What has prompted this sudden retreat from the unyielding tenets of High Thatcherism? The amounts do not seem to have become any more outrageous. Nor does the issue seem to have altered much in its nature or dimensions. The answer must surely lie in a belated recognition of just how much damage the spectacle of executive troughing is doing to the electoral chances of the Government. What were once big Tory pluses - privatisation and its benefits - are turning to ashes in the eyes of the electorate.
A calculation has clearly been made that an embarrassing volte-face by the Prime Minister is more likely to be forgiven by the voters than an obstinate insistence that there is nothing to be done. Without seeing the polling and focus group evidence that John Major and Jeremy Hanley have doubtless been poring over, it is hard to know if their gamble will pay off.
Still, we must not turn away converts to a good cause. For if last week's John Major was wrong, this week's is right. As he told the House, the spectacle of executives being awarded vastly inflated salaries, which neither personal nor corporate performance has earned, is deeply distasteful. He knows all too well that in many cases the enhanced profitability of a utility, whose assets were previously undervalued, testifies to the luck - rather than the skill - of the chief executive.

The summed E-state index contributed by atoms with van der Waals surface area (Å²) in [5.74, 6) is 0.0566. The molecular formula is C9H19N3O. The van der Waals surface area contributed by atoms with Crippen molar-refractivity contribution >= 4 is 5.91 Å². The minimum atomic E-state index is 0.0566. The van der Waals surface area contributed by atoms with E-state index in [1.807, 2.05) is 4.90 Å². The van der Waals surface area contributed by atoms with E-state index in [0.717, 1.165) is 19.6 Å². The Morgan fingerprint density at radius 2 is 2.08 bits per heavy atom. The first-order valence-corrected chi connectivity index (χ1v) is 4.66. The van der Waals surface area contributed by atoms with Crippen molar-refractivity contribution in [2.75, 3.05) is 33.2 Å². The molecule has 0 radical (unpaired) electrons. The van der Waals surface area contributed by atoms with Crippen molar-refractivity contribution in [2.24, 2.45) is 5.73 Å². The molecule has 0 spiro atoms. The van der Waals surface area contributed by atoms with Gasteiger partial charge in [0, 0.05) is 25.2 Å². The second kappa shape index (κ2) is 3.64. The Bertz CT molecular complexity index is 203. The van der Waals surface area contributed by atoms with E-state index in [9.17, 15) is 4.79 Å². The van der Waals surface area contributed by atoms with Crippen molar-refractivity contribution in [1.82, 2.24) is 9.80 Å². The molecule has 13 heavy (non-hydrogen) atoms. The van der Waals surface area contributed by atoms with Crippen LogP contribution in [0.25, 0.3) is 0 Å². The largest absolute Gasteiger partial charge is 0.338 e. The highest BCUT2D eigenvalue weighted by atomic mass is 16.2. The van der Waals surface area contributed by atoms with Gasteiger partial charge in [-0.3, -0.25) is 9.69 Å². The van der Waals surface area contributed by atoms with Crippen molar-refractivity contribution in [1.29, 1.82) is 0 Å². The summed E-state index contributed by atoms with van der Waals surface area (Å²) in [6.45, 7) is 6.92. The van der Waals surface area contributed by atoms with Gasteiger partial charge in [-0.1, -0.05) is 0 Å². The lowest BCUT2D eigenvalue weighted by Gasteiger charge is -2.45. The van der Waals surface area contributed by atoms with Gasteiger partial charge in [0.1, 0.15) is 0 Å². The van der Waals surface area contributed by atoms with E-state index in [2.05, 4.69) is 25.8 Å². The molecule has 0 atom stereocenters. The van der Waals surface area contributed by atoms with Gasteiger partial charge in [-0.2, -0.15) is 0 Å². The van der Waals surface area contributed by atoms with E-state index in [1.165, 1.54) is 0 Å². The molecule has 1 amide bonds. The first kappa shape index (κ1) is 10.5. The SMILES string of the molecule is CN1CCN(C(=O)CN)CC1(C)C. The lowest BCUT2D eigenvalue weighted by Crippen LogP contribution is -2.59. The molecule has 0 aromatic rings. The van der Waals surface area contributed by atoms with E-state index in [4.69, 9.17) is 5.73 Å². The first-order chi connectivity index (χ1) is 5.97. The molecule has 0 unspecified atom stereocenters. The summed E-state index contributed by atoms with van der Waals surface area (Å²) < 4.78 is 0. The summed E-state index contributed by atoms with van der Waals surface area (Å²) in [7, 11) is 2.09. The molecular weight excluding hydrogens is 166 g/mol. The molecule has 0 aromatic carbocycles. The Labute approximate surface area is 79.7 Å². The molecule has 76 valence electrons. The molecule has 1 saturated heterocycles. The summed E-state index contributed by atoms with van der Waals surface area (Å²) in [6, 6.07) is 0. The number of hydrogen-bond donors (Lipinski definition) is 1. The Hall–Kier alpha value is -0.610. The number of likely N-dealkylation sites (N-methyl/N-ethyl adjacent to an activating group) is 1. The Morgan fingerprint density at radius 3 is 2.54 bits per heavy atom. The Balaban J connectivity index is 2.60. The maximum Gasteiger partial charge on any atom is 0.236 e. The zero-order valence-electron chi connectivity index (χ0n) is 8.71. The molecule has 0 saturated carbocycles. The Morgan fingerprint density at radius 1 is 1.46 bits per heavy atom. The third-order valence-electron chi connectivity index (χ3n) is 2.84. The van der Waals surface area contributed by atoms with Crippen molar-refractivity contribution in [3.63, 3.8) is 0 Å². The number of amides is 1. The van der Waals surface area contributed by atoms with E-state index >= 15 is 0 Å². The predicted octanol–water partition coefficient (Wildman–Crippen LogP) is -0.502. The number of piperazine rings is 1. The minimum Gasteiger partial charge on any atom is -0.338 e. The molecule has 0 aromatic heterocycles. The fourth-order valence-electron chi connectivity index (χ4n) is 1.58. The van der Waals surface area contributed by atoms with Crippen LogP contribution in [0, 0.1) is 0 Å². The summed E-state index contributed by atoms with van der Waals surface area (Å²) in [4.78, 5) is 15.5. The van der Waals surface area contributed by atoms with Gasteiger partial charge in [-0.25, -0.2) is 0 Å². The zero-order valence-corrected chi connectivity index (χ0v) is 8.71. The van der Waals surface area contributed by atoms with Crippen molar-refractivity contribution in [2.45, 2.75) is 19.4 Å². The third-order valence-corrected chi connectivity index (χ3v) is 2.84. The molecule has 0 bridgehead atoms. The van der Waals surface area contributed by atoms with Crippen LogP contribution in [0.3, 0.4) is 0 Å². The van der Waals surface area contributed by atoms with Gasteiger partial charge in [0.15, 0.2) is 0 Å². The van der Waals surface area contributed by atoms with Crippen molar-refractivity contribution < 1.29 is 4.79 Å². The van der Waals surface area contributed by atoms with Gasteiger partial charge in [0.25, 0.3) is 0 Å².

Although it is dangerous for government to become too enmeshed in telling private companies what to do, there are steps that can be taken which would not interfere with the right of a private business to run itself. In the case of utilities (and especially monopolies), Labour's suggestion that the regulator could take excessive settlements into account when fixing prices is a sound one. Price reviews should discourage excessive return to either capital or labour at the expense of the consumer.
Legislation to ensure the maximum transparency for executive pay would enshrine one of the best aspects of the Cadbury committee report on corporate governance. It is likely that further suggestions will also emerge from the work of the CBI committee, chaired by Sir Richard Greenbury, chairman of Marks & Spencer, and due to report in June.
But perhaps the most important contribution that John Major could make is to continue to say what he said yesterday. In the end no one but the shareholders of a company can actually decide what a chief executive earns. Government, Parliament, press and people could all, theoretically, receive an emphatic two-fingered salute from the boardrooms - and nothing in the legal system could prevent it. Life does not work like that, however. The atmosphere of the Eighties, which seems to have moulded the remunerative psychology of the utilities, has given way to a different outlook. Gradually the condemnation of corporate greed by customers and politicians alike is going to force a change of tack. It will, of course, be a supremely self-interested move - a conversion not so much Pauline as Porcine.